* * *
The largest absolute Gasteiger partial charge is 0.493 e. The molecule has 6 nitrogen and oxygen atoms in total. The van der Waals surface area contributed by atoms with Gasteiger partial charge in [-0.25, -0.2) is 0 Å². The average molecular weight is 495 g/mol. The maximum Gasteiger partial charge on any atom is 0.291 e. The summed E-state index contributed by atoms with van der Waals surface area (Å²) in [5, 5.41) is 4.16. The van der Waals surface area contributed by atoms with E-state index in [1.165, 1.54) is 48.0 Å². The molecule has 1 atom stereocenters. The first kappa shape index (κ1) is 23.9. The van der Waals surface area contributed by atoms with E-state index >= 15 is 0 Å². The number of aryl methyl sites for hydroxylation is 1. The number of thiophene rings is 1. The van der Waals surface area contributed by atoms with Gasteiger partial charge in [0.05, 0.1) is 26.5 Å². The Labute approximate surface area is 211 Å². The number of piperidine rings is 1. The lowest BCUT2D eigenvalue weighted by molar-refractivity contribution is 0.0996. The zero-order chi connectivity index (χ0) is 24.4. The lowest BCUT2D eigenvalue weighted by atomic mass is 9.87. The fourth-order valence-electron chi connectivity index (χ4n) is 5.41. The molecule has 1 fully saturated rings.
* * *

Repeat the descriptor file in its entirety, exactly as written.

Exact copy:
The largest absolute Gasteiger partial charge is 0.493 e. The molecule has 6 nitrogen and oxygen atoms in total. The van der Waals surface area contributed by atoms with Gasteiger partial charge in [-0.25, -0.2) is 0 Å². The average molecular weight is 495 g/mol. The maximum Gasteiger partial charge on any atom is 0.291 e. The summed E-state index contributed by atoms with van der Waals surface area (Å²) in [5, 5.41) is 4.16. The van der Waals surface area contributed by atoms with E-state index in [1.165, 1.54) is 48.0 Å². The molecule has 1 atom stereocenters. The first kappa shape index (κ1) is 23.9. The van der Waals surface area contributed by atoms with E-state index >= 15 is 0 Å². The number of aryl methyl sites for hydroxylation is 1. The number of thiophene rings is 1. The van der Waals surface area contributed by atoms with Gasteiger partial charge in [0.05, 0.1) is 26.5 Å². The Labute approximate surface area is 211 Å². The number of piperidine rings is 1. The lowest BCUT2D eigenvalue weighted by molar-refractivity contribution is 0.0996. The zero-order chi connectivity index (χ0) is 24.4. The lowest BCUT2D eigenvalue weighted by atomic mass is 9.87. The fourth-order valence-electron chi connectivity index (χ4n) is 5.41. The molecule has 1 fully saturated rings.